Tulsa World

An on-the-spot job offer

Tulsa World Career Fair featured 59 area companies

- TIM STANLEY Tulsa World tim.stanley@tulsaworld.com

Robert Hill had no doubt that the position would be a good fit for him.

He just never expected his interviewe­r to agree so quickly.

“She took one look at my resume and said, ‘What if I said I could hire you today?’” said Hill, who attended the Tulsa World Career Fair on Thursday and received an on-the-spot offer to become a FedEx delivery driver.

He immediatel­y accepted, he added.

“She’s gonna email me all the informatio­n I need to send in,” Hill said. “Gonna knock out the background check. I got the drug test at 9 a.m. tomorrow. I’m ready to get started.”

The fair, held in the Central Park Hall at Expo Square, was the latest hosted by Tulsa World Media Co. in partnershi­p with the Oklahoma Employment Security Commission and Green Country Workforce.

The event featured 59 area companies and organizati­ons seeking to fill job openings.

Among those represente­d were

the Broken Arrow and Union school districts; Saint Francis Health System; St. John Rehabilita­tion Hospital; Reasor’s; Walmart; and the Tulsa Police Department.

Covenant Living, which operates senior living communitie­s in Tulsa and Bixby, was looking to fill openings for registered nurses, licensed practical nurses, certified nursing assistants and other positions.

Cindy Ivy, a human resources assistant, said the company was set up to do interviews on the spot.

“I can even make on-site offers,” she said.

“We are hoping to get some

good candidates today,” she added. “People that are committed to work, that are dedicated to serving senior adults.”

Ivy said the company has had good luck with career fairs in the past but hasn’t been able to do one in over a year because of the pandemic.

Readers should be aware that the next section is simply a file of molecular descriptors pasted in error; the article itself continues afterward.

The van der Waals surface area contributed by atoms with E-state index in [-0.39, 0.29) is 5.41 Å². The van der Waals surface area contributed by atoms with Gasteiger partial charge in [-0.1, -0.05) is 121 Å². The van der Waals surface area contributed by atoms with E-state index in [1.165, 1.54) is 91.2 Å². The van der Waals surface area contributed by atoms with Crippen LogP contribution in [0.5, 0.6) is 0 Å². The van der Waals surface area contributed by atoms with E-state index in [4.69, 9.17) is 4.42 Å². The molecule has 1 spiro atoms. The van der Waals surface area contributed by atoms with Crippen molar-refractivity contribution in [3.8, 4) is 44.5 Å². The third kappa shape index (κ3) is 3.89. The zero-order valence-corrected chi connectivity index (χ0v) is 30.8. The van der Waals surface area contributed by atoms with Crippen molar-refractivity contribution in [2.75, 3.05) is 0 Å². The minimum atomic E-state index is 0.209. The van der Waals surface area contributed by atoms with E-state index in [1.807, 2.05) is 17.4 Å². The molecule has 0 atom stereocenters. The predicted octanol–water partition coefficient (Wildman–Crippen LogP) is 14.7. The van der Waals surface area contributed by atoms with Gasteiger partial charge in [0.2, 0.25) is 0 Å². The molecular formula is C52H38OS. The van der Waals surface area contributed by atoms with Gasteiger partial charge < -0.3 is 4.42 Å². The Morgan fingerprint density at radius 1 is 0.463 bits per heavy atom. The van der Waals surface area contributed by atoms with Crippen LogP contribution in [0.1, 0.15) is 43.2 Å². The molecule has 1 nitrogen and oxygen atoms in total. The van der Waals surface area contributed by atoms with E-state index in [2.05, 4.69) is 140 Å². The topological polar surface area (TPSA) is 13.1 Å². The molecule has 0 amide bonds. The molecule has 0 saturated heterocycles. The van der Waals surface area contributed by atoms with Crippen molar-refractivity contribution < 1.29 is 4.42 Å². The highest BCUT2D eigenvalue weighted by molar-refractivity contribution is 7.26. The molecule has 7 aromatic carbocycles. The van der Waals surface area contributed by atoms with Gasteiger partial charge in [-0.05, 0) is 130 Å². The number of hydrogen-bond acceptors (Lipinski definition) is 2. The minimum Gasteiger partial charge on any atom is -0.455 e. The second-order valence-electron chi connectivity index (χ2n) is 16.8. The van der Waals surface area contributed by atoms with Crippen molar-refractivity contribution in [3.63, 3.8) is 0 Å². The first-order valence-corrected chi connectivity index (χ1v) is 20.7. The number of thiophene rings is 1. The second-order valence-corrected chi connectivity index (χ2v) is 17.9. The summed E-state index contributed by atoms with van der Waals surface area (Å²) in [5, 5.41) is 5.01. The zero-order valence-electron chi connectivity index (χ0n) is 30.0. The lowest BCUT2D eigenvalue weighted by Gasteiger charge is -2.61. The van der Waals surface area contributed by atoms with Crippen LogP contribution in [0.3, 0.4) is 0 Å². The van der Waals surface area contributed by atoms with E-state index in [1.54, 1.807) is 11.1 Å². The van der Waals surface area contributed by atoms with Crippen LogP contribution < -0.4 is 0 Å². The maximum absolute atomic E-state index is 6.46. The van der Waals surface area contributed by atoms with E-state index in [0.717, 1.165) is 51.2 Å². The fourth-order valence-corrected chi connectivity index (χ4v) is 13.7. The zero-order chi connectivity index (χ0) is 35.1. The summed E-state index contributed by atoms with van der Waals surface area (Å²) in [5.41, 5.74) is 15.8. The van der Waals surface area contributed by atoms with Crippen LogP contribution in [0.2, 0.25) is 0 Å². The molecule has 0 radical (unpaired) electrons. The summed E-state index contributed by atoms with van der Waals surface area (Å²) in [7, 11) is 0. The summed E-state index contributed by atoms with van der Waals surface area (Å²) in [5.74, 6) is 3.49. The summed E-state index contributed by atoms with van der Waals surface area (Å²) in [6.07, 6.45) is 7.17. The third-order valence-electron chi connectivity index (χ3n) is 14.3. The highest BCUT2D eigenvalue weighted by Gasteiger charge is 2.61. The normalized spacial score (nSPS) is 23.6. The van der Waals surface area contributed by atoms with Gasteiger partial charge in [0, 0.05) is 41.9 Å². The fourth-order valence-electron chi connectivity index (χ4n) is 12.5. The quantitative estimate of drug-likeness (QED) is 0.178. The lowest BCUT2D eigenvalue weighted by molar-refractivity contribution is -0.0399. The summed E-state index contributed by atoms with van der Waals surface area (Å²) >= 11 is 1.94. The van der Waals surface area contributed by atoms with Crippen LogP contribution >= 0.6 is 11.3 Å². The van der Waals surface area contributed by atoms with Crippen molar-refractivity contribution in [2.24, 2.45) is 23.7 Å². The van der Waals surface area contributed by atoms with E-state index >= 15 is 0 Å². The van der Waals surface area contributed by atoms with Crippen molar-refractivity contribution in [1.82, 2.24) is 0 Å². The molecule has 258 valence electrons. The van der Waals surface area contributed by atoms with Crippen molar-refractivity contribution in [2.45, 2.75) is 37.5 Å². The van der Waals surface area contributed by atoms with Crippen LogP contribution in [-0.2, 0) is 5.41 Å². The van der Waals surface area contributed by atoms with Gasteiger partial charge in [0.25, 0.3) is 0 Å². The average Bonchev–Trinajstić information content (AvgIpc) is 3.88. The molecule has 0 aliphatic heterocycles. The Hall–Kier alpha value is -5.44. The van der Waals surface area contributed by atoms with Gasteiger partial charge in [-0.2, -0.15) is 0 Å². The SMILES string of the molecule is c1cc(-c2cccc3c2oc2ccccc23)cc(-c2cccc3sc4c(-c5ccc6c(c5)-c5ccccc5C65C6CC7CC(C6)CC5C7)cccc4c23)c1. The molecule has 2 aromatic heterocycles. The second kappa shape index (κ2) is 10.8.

Workshops throughout the day were led by Kari Mirabal, a nationally known recruiter and hiring expert.

“You want to date your career, like you date in a relationsh­ip,” Mirabal told one group of job seekers in a morning session.

“So what happens when the relationsh­ip gets a little bit stale — we have to put new energy back into it. We have to look at ways to work through conflict and have conversati­ons and work through the difficult times. It’s the same thing in your career.”

Mirabal offered practical tips on interviewi­ng and resumes.

“A lot of people spend eight, nine, 10 hours on a resume. You know how long (employers) look at a resume? 10 seconds maybe,” said Mirabal.

“They skim, skim, skim. You want your resume to be customized to the job descriptio­n.”

Hill said it was his resume that helped him secure his job offer with FedEx.

He worked previously as a delivery driver for Amazon, which jumped out at his interviewe­r.

Hill, who moved to Tulsa from Chicago about a year ago, said more recently he’d been working as an online currency trader.

“Right now everything is kind of slowing down, so I decided it was time for me to find another job,” he said.

Hill said he’s thankful for his good luck Thursday and is ready to go to work.

“It was on my mind when I woke up this morning. I wanted to at least get some kind of good news today about a job,” he said.

 ?? MICHAEL NOBLE JR. PHOTOS, TULSA WORLD ?? Keynote speaker Kari Mirabal leads a workshop titled “Career Dating: Tools for Success” during the Tulsa World Career Fair at Expo Square on Thursday.
MICHAEL NOBLE JR. PHOTOS, TULSA WORLD Keynote speaker Kari Mirabal leads a workshop titled “Career Dating: Tools for Success” during the Tulsa World Career Fair at Expo Square on Thursday.
 ??  ?? Robert Hill walked in wanting a job and left with one after talking to a FedEx recruiter at the Tulsa World Career Fair on Thursday.
Robert Hill walked in wanting a job and left with one after talking to a FedEx recruiter at the Tulsa World Career Fair on Thursday.

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